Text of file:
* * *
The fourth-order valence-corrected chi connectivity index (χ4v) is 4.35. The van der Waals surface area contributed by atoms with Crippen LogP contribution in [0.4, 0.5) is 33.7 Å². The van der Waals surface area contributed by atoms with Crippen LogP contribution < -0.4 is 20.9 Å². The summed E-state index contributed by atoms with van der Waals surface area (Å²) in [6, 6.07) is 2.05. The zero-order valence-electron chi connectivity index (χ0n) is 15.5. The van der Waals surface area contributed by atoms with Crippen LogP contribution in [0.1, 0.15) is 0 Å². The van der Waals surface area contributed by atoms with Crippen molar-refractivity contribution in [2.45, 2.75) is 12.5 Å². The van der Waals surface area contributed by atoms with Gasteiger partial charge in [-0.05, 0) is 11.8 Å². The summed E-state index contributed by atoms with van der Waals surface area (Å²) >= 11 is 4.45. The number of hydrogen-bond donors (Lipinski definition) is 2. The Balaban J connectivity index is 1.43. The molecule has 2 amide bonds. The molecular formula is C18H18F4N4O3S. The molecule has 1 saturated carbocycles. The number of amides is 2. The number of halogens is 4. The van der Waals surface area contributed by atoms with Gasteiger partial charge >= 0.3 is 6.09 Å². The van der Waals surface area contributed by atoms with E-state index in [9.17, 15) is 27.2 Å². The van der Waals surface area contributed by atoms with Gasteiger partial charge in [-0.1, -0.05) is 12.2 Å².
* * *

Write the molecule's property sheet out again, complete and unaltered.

The fourth-order valence-corrected chi connectivity index (χ4v) is 4.35. The van der Waals surface area contributed by atoms with Crippen LogP contribution in [0.4, 0.5) is 33.7 Å². The van der Waals surface area contributed by atoms with Crippen LogP contribution < -0.4 is 20.9 Å². The summed E-state index contributed by atoms with van der Waals surface area (Å²) in [6, 6.07) is 2.05. The zero-order valence-electron chi connectivity index (χ0n) is 15.5. The van der Waals surface area contributed by atoms with Crippen LogP contribution in [0.1, 0.15) is 0 Å². The van der Waals surface area contributed by atoms with Crippen molar-refractivity contribution in [2.45, 2.75) is 12.5 Å². The van der Waals surface area contributed by atoms with Gasteiger partial charge in [-0.05, 0) is 11.8 Å². The summed E-state index contributed by atoms with van der Waals surface area (Å²) >= 11 is 4.45. The number of hydrogen-bond donors (Lipinski definition) is 2. The Balaban J connectivity index is 1.43. The molecule has 2 amide bonds. The molecular formula is C18H18F4N4O3S. The molecule has 1 saturated carbocycles. The number of amides is 2. The number of halogens is 4. The van der Waals surface area contributed by atoms with Gasteiger partial charge >= 0.3 is 6.09 Å². The van der Waals surface area contributed by atoms with E-state index in [9.17, 15) is 27.2 Å². The van der Waals surface area contributed by atoms with Gasteiger partial charge in [-0.1, -0.05) is 12.2 Å².